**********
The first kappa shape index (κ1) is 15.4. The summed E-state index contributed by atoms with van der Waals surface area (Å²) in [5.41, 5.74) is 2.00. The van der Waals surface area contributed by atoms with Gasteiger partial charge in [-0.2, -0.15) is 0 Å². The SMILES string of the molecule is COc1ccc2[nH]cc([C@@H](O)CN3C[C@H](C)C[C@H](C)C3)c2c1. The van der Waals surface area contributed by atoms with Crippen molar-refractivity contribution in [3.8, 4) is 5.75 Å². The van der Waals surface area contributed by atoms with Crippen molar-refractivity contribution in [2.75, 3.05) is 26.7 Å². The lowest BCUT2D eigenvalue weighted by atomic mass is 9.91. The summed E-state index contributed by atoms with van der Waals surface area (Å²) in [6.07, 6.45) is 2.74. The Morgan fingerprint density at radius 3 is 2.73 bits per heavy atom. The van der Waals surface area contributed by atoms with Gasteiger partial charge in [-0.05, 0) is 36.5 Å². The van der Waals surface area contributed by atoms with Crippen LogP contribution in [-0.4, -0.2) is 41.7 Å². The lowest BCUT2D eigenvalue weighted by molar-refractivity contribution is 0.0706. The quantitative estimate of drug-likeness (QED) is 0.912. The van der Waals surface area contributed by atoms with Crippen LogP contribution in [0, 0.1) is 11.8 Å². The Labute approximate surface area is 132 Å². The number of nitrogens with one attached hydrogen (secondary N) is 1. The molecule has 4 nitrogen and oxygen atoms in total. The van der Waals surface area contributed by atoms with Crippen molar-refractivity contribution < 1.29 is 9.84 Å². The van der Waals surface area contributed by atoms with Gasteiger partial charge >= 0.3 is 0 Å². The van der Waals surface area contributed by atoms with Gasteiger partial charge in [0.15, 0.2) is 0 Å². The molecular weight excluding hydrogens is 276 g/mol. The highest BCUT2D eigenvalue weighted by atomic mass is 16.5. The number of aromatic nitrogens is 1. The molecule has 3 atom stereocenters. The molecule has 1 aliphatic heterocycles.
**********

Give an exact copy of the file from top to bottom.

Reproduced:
The first kappa shape index (κ1) is 15.4. The summed E-state index contributed by atoms with van der Waals surface area (Å²) in [5.41, 5.74) is 2.00. The van der Waals surface area contributed by atoms with Gasteiger partial charge in [-0.2, -0.15) is 0 Å². The SMILES string of the molecule is COc1ccc2[nH]cc([C@@H](O)CN3C[C@H](C)C[C@H](C)C3)c2c1. The van der Waals surface area contributed by atoms with Crippen molar-refractivity contribution in [3.8, 4) is 5.75 Å². The van der Waals surface area contributed by atoms with Crippen molar-refractivity contribution in [2.75, 3.05) is 26.7 Å². The lowest BCUT2D eigenvalue weighted by atomic mass is 9.91. The summed E-state index contributed by atoms with van der Waals surface area (Å²) in [6.07, 6.45) is 2.74. The Morgan fingerprint density at radius 3 is 2.73 bits per heavy atom. The van der Waals surface area contributed by atoms with Gasteiger partial charge in [-0.05, 0) is 36.5 Å². The van der Waals surface area contributed by atoms with Crippen LogP contribution in [-0.4, -0.2) is 41.7 Å². The lowest BCUT2D eigenvalue weighted by molar-refractivity contribution is 0.0706. The quantitative estimate of drug-likeness (QED) is 0.912. The van der Waals surface area contributed by atoms with Crippen LogP contribution in [0, 0.1) is 11.8 Å². The Labute approximate surface area is 132 Å². The number of nitrogens with one attached hydrogen (secondary N) is 1. The molecule has 4 nitrogen and oxygen atoms in total. The van der Waals surface area contributed by atoms with Crippen molar-refractivity contribution < 1.29 is 9.84 Å². The van der Waals surface area contributed by atoms with Gasteiger partial charge >= 0.3 is 0 Å². The van der Waals surface area contributed by atoms with Gasteiger partial charge in [0.15, 0.2) is 0 Å². The molecular weight excluding hydrogens is 276 g/mol. The highest BCUT2D eigenvalue weighted by atomic mass is 16.5. The number of aromatic nitrogens is 1. The molecule has 3 atom stereocenters. The molecule has 1 aliphatic heterocycles.